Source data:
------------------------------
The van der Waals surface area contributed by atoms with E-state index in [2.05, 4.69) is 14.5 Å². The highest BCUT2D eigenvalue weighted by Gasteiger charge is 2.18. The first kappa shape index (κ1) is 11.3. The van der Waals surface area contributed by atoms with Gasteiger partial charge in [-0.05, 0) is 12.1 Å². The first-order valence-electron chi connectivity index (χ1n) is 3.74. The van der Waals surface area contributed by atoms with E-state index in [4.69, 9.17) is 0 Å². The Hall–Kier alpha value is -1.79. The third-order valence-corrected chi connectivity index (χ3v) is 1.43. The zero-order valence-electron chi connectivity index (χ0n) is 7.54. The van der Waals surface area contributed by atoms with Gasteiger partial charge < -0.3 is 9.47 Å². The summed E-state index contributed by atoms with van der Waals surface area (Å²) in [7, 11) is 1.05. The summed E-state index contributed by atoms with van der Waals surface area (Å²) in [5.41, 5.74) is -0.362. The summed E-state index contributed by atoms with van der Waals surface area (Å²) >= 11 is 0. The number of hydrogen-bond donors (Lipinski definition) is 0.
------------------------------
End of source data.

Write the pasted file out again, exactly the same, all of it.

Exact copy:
The van der Waals surface area contributed by atoms with E-state index in [2.05, 4.69) is 14.5 Å². The highest BCUT2D eigenvalue weighted by Gasteiger charge is 2.18. The first kappa shape index (κ1) is 11.3. The van der Waals surface area contributed by atoms with Gasteiger partial charge in [-0.05, 0) is 12.1 Å². The first-order valence-electron chi connectivity index (χ1n) is 3.74. The van der Waals surface area contributed by atoms with E-state index in [4.69, 9.17) is 0 Å². The Hall–Kier alpha value is -1.79. The third-order valence-corrected chi connectivity index (χ3v) is 1.43. The zero-order valence-electron chi connectivity index (χ0n) is 7.54. The van der Waals surface area contributed by atoms with Gasteiger partial charge < -0.3 is 9.47 Å². The summed E-state index contributed by atoms with van der Waals surface area (Å²) in [7, 11) is 1.05. The summed E-state index contributed by atoms with van der Waals surface area (Å²) in [5.41, 5.74) is -0.362. The summed E-state index contributed by atoms with van der Waals surface area (Å²) >= 11 is 0. The number of hydrogen-bond donors (Lipinski definition) is 0.